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OPINION | Why India-China Border Clashes Are Not Good for Both Countries

A signboard is seen from the Indian side of the Indo-China border at Bumla, in the northeastern state of Arunachal Pradesh, on November 11, 2009. (REUTERS/Adnan Abidi/File Photo)

A signboard is seen from the Indian side of the Indo-China border at Bumla, in the northeastern state of Arunachal Pradesh, on November 11, 2009. (REUTERS/Adnan Abidi/File Photo)

In a time of the USA's dwindling influence on world economy and the coronavirus pandemic that has affected everyone, the least that both countries want is a war or even a skirmish.

India and China are two Asian giants set to change the very nature of world politics. The US's dwindling influence over the United Nations and world matters, their domestic compulsions with the Trump administration, and the rise of Russia has meant the Asian giants are poised to take over this part of the world. Added to this heady mixture is the COVID-19 situation and its effect on the world and domestic economies. In these difficult times, the least that both countries want is a war or even a skirmish.

But the question is -- why has this situation developed? What has led to things spiralling out of control? And the answer is not simple. To understand, we need to go back what China has been doing with its neighbours year on year, especially with India. During summers they would come strolling into the Indian territory to stake claim, put some posters and withdraw during winters. This time around, they did not plan that. They came to stay -- the reason could have been because our infrastructure development in border areas is in consonance with theirs. While this should not have spooked them, it did. This time around, they did not expect a strong response from the Indian side, but received one, which took them by surprise.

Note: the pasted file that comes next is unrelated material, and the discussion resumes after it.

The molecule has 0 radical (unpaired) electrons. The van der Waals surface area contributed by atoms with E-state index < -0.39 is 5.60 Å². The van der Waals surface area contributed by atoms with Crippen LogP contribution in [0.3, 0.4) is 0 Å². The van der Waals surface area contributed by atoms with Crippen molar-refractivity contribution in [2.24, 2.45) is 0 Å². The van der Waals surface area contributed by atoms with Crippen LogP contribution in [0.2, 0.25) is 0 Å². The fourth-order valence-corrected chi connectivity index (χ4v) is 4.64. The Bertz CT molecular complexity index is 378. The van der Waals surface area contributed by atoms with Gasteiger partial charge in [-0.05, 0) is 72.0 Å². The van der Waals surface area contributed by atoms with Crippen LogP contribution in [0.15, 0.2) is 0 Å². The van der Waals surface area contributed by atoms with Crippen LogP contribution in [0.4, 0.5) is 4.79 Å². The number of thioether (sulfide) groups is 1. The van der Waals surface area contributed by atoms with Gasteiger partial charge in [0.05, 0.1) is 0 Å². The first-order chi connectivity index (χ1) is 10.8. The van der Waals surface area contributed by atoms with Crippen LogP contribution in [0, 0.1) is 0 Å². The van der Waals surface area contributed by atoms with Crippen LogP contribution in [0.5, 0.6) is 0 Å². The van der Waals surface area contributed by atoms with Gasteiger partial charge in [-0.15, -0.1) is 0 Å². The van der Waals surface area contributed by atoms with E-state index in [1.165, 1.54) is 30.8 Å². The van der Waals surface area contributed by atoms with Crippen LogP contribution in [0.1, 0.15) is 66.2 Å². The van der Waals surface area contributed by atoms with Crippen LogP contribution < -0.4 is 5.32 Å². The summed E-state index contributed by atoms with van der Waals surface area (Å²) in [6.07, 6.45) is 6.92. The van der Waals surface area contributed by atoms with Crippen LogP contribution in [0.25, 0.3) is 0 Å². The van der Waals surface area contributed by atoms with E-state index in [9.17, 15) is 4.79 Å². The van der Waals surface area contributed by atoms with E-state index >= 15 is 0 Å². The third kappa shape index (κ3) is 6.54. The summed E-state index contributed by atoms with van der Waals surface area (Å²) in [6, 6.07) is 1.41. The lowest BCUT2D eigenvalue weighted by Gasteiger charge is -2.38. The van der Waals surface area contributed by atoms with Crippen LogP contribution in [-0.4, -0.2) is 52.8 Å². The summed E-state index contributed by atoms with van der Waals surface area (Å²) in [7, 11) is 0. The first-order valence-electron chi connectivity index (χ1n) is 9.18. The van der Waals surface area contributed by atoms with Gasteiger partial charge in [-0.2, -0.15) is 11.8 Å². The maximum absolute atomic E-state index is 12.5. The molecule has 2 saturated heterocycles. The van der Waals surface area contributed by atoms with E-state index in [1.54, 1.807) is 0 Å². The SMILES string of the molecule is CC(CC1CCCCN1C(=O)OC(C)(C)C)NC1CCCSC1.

The Western Theatre Command of the PLA is a new one. It formed as result of the merger of three military regions with a unified commander sitting elsewhere and wanting to show his relevance and military genius to Xi Jinping. This commander knows his time is limited and if he aspired to make his mark with the higher leadership, the only way would be to invent a skirmish and display his military acumen. The question is of the timing and area that he chose to fight.

DBO (Daulat Baig Oldie), Chusul and Spanggur side of Tibet has three major problems. It does not have air bases to support ground operations, it is at extremely high altitude, and the logistics supply line is extremely stretched. This is not the ground any military mind would want to go at war with its enemy. The fact that China has done it is because it thought it will be able to teach India a lesson. They were far from reality and the commander chose a wrong battlefield, timing and enemy.

Will China pay a price in its war with India? Most certainly, it would have lost the war with a smaller neighbour, that too badly and may end up with its destruction as the world knows it and make a dent on the country’s economic status.

Diplomacy will not fail and they will prevail over both premiers and remind Xi that, not long ago, he swayed on a swing with PM Narendra Modi and in him there is a friend he could use to get out of this situation cleanly, without probably having to lower his grip on the country.

(Disclaimer: The author is a former Indian Air Force fighter pilot. Views expressed are personal.)

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  • First Published: September 8, 2020, 6:13 PM IST
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